Facebook filed a $5 billion IPO on Wednesday, meaning that the social media giant will become a publically traded company, and anyone will be able to buy shares of Facebook starting this spring. There is a huge need and a huge opportunity to get everyone in the world connected, to give everyone a voice and to help transform society for the future, said Mark Zuckerberg, Facebook's CEO, in a letter that accompanied the filing. The scale of the technology and infrastructure that must be built is unprecedented, and we believe this is the most important problem we can focus on.
What is an IPO?
IPO is short for initial public offering, and is the first sale of stock to the public by a private company. When a company, such as Facebook, files an IPO, it allows them to raise money from the public. Many companies use an underwriter, a banker who deals chiefly in investments and IPO's, to help assess the value of the company and gauge what their share price should be. Facebook used Morgan Stanley as its lead underwriter, and was valued between $75 billion and $100 billion, according to Reuters.
What are the benefits of an IPO?
Filing an IPO allows a company to obtain money from a broader pool of investors without getting into debt, according to IPO Initial Public Offerings, an organization that helps companies go public, Money a company brings in from sale of stock does not have to be repaid. Any money from an IPO or a sale of stock goes directly to the company, which it can then use to expand, pay debts, or use as working capital. Companies can raise large amounts of money very quickly through an IPO. In Facebook's case, one reason for filing for an IPO was to attract better employees, which they can do by offering stock options. The fight for technical talent is really high and the ability to find really great employees is difficult, Chamath Palihapitiya told Bloomberg TV. So ultimately, I think we're moving to a world where the ability to tell a potential recruit, 'hey in two years, you'll be able to sell a part of your vested holdings,' will become the trump card.
What are the drawbacks of an IPO?
There are some drawbacks to filing an IPO, however. Aside from the immense amount of time and paperwork that goes into filing an IPO, there is considerable risk that funding will not be raised. In addition, once a company files an IPO, they are required to disclose financial and business information, and disseminate financial information that could potentially be useful to competitors.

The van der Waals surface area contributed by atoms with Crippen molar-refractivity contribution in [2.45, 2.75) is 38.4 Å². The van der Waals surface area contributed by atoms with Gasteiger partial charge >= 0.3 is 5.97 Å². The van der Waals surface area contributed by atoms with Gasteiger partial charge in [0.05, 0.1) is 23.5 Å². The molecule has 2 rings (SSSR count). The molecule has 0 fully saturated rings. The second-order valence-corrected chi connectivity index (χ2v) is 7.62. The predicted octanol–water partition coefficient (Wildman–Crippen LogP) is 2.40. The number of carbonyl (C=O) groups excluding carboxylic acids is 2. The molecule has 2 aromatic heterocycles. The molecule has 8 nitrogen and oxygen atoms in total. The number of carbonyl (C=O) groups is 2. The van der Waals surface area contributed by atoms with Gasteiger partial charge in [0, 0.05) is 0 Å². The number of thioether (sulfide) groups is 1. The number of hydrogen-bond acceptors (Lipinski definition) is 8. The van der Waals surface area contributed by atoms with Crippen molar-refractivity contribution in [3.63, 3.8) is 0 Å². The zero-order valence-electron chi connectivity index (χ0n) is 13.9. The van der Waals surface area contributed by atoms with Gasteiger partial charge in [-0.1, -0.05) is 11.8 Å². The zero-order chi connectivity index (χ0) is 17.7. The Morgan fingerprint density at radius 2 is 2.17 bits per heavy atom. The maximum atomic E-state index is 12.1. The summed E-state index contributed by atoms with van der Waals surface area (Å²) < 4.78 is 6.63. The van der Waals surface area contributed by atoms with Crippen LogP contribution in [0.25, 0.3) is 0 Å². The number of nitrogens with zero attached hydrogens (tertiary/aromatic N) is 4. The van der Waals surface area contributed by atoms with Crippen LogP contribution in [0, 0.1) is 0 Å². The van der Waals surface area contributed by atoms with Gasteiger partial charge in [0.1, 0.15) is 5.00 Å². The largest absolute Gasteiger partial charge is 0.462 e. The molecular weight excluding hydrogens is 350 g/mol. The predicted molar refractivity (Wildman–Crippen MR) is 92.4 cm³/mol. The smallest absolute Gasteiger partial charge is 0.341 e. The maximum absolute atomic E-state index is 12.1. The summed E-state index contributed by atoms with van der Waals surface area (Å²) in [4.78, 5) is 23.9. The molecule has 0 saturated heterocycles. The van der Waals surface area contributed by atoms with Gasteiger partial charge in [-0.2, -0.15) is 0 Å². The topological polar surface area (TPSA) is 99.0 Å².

What is the procedure to have an IPO?
The company and the underwriter will meet to negotiate a deal. They will decide on how much money to raise, and other details of the underwriting agreement. The sides can agree to a firm commitment, in which the underwriter will guarantee that a certain amount will be raised, or a best efforts agreement, where there is no guarantee. In a firm commitment, the underwriter will take a much higher commission.
Once all sides agree to a deal, the investment bank files documents with the SEC. This document contains information about the company, such as financial information, debts, management background, legal problems, and how the money will be used. The SEC will then investigate and ensure that all information is disclosed. Once the SEC approves the offering, a date (the effective date) is set when the stock will be offered to the public, according to Ventura.com.
When can I buy Facebook stock?
With Facebook's IPO filed, the SEC will now look to ensure that Facebook provided all the pertinent information. Once they decide that it has, they will set a date when stock will go on sale. Best estimates are that stock will go on sale between April and June.